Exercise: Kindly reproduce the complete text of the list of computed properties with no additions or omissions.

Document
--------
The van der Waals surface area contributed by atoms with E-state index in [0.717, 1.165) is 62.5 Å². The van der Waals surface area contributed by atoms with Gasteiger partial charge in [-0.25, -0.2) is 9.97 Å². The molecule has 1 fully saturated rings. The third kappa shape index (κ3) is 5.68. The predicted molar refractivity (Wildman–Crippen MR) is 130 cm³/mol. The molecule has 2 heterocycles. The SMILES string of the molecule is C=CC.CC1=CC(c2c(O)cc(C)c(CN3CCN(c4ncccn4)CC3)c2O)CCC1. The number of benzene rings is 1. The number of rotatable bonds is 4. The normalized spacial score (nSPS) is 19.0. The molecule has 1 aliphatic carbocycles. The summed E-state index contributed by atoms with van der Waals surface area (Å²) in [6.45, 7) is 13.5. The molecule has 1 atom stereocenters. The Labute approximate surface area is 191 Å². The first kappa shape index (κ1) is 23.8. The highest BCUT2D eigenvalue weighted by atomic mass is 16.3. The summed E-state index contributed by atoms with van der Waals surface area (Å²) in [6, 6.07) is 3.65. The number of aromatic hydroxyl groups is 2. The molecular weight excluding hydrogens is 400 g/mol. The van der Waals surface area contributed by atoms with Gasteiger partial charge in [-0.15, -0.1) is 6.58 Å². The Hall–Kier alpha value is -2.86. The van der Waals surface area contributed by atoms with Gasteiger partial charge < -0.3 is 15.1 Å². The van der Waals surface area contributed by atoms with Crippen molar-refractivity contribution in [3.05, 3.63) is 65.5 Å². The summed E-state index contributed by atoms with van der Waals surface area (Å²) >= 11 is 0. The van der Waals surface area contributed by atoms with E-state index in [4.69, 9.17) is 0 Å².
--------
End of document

The van der Waals surface area contributed by atoms with E-state index in [0.717, 1.165) is 62.5 Å². The van der Waals surface area contributed by atoms with Gasteiger partial charge in [-0.25, -0.2) is 9.97 Å². The molecule has 1 fully saturated rings. The third kappa shape index (κ3) is 5.68. The predicted molar refractivity (Wildman–Crippen MR) is 130 cm³/mol. The molecule has 2 heterocycles. The SMILES string of the molecule is C=CC.CC1=CC(c2c(O)cc(C)c(CN3CCN(c4ncccn4)CC3)c2O)CCC1. The number of benzene rings is 1. The number of rotatable bonds is 4. The normalized spacial score (nSPS) is 19.0. The molecule has 1 aliphatic carbocycles. The summed E-state index contributed by atoms with van der Waals surface area (Å²) in [6.45, 7) is 13.5. The molecule has 1 atom stereocenters. The Labute approximate surface area is 191 Å². The first kappa shape index (κ1) is 23.8. The highest BCUT2D eigenvalue weighted by atomic mass is 16.3. The summed E-state index contributed by atoms with van der Waals surface area (Å²) in [6, 6.07) is 3.65. The number of aromatic hydroxyl groups is 2. The molecular weight excluding hydrogens is 400 g/mol. The van der Waals surface area contributed by atoms with Gasteiger partial charge in [-0.15, -0.1) is 6.58 Å². The Hall–Kier alpha value is -2.86. The van der Waals surface area contributed by atoms with Gasteiger partial charge < -0.3 is 15.1 Å². The van der Waals surface area contributed by atoms with Crippen molar-refractivity contribution in [3.05, 3.63) is 65.5 Å². The summed E-state index contributed by atoms with van der Waals surface area (Å²) >= 11 is 0. The van der Waals surface area contributed by atoms with E-state index in [4.69, 9.17) is 0 Å².